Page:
Many initiatives aimed at transforming primary care have concentrated on the development of patient-centered medical homes, with emphasis on elements including the adoption of electronic health records (EHRs), multidisciplinary team-based care, and care coordination. Fewer efforts have been directed at improving the interface between primary care providers (PCPs) and specialists in the outpatient setting.1-3 This gap is notable given the significant clinical importance and financial impact of the PCP–specialist relationship. Outpatient specialty visits represent a disproportionate source of year-over-year increases in healthcare expenditures,4,5 with research suggesting that a typical PCP interacts with more than 200 specialists in a year.6 Such financial considerations are increasingly important as payment reform gains momentum across the country and stimulates experimentation with novel reimbursement arrangements. Additionally, the proliferation and adoption of new technologies, including EHRs and secure health information exchanges, are creating fertile conditions for improving the interface between specialists and PCPs. 

Electronic consultations (eConsults) are non–face-to-face (F2F) consultations between a PCP and a specialist that utilize secure messaging to exchange information. Unlike electronic referral systems that link primary care practices with specialty providers for F2F appointment triage, eConsults provide a virtual consultation by the specialist after clinical information sent by the PCP is reviewed and returned with recommendations, which potentially eliminates the need for the patient to be seen in person by the specialist. Health systems that implemented eConsults have improved specialty access, reduced wait times,7 and decreased F2F consultations between 9% and 51% depending on setting and specialty.8-14 However, few studies have evaluated the effects of PCP access to a secure eConsult platform on total healthcare expenditures. Findings using retrospective data from an eConsult program in Canada suggest the potential for cost savings,15,16 but these studies were not randomized and did not evaluate the impact on total cost of care. The reduction in F2F visits with specialists is a potential source of cost savings to payers, but these savings could be offset by an increase in primary care costs and the cost of administering an eConsult program. We recently published results of a cluster-randomized controlled trial of eConsults for cardiology in a statewide federally qualified health center (FQHC) in Connecticut14 that demonstrate significant improvements in access and timeliness of care with a reduction in cardiology utilization. In this article, we report the impact of the intervention on cost for the subset of Medicaid-insured patients in this trial.



Community Health Center, Inc, (CHCI) is a statewide multisite FQHC providing comprehensive primary medical, behavioral, and dental care to medically underserved patients in Connecticut. CHCI delivers care in 13 primary care clinics as well as in numerous school-based and homeless shelter–based facilities. All sites use an integrated EHR. Patients receive primary medical care from internists, family physicians, pediatricians, nurse practitioners, and physician assistants. Most of CHCI’s practice sites refer to hospitals and specialists within their neighboring communities or to large regional academic medical centers. During the study, more than 60% of CHCI’s patients were racial/ethnic minorities, more than 90% had incomes at or below 200% of the federal poverty level, more than 60% had state Medicaid insurance, and almost 25% were uninsured.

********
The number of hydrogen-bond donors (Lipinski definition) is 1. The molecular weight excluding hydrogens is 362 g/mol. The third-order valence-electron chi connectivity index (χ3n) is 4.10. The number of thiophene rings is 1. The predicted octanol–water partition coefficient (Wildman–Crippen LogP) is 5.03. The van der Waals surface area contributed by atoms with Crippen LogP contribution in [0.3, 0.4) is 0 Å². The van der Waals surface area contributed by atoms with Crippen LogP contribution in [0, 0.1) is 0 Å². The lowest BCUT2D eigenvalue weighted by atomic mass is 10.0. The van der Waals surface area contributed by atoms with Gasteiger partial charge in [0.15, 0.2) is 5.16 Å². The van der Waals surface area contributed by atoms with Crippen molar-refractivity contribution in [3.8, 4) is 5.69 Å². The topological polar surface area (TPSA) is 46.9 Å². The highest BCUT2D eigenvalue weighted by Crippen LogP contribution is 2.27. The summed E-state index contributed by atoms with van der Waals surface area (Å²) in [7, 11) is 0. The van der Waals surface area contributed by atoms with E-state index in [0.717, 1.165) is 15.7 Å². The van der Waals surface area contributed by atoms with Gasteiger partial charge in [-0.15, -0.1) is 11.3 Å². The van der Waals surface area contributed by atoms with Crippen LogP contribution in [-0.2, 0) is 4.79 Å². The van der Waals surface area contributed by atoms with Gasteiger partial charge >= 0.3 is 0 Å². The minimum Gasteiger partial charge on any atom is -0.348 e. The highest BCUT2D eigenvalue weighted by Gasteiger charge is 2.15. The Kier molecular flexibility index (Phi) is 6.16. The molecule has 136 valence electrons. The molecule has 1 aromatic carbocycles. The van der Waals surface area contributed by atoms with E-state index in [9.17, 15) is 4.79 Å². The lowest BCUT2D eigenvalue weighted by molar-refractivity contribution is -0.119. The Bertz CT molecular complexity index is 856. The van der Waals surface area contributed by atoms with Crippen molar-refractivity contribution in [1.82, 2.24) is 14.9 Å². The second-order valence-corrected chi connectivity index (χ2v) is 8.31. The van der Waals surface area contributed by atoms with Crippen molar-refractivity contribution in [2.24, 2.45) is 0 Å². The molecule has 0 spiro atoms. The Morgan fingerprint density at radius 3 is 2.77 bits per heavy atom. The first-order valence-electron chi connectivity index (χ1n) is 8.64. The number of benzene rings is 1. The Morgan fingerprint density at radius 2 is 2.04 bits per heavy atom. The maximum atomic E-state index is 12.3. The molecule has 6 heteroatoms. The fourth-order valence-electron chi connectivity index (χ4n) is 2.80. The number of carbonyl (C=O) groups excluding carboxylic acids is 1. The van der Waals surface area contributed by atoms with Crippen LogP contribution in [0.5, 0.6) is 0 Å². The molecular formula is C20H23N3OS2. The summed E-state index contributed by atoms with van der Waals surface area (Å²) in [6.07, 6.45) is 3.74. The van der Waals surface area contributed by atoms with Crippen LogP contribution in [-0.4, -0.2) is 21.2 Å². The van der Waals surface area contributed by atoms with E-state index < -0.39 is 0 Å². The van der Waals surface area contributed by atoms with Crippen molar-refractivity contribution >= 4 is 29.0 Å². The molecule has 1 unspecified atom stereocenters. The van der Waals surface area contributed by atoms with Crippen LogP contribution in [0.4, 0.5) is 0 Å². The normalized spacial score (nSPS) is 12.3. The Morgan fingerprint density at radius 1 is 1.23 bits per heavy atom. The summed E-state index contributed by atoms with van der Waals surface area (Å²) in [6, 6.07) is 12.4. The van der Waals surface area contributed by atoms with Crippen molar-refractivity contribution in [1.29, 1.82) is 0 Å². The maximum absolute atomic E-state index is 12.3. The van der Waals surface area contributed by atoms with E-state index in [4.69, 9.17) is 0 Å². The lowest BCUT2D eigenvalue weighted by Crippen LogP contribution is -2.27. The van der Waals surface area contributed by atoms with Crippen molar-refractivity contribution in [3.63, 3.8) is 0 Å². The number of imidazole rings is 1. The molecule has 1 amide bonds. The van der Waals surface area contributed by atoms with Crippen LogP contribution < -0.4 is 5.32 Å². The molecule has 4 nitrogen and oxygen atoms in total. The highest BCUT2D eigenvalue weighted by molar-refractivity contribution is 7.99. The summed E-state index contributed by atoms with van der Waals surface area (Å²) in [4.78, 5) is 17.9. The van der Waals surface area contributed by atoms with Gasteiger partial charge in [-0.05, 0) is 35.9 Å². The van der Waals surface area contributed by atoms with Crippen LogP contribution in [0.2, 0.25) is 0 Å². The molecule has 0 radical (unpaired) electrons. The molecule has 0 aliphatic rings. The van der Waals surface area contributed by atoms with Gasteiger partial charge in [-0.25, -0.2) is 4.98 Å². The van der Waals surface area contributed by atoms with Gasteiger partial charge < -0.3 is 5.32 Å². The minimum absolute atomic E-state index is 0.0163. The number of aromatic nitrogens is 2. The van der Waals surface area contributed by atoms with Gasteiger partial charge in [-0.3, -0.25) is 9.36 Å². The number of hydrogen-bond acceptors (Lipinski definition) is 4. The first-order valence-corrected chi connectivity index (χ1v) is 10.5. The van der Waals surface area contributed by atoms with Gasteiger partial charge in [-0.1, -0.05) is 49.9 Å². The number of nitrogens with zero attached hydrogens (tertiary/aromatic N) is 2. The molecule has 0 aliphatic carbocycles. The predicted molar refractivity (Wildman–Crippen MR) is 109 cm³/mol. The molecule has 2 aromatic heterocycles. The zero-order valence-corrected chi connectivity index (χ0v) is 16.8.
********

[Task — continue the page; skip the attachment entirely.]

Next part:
Study Design

Complete details of the design and methods of the trial have been published.14 Briefly, the intervention period for the eConsult study was between August 1, 2012, and June 30, 2013, and involved 590 patients and 36 providers from CHCI and 3 cardiologists from the University of Connecticut Health Center (UCHC). All consenting PCPs were assigned to the intervention (eConsult) or control (F2F) arm using 1:1 blocked randomization at the level of the PCP. No other parameters were used. There were no significant differences in site of practice between the intervention and control sites. All providers at all practices accepted all patients regardless of insurance status.

Intervention providers used eConsults for all nonurgent cardiology referrals except for patients who had an established relationship with a cardiologist. Determination of urgency was at the discretion of the PCP. The eConsult option was a function embedded in the EHR that allowed direct electronic communication between the PCP and the cardiologist. The eConsult included a specific question and relevant documentation, such as a brief clinical history, electrocardiograms, medication lists, laboratory and procedure results, and progress notes. A referral coordinator managed the eConsult process. The participating cardiologist received an email notification each time an eConsult was submitted, retrieved the eConsult from a secure Web portal, and responded within 2 business days. Their responses generally provided answers to PCPs’ questions and included other relevant suggestions, such as additional laboratory readings/tests or therapeutic trials prior to a subsequent consult, or occasionally a recommendation for a F2F visit. When a F2F consultation was recommended, providers and patients were free to choose any cardiologist accepting FQHC referrals in the service area. Providers in the control group sent all cardiology consults via the traditional F2F referral process at CHCI (Figure). The institutional review board of CHCI approved the study.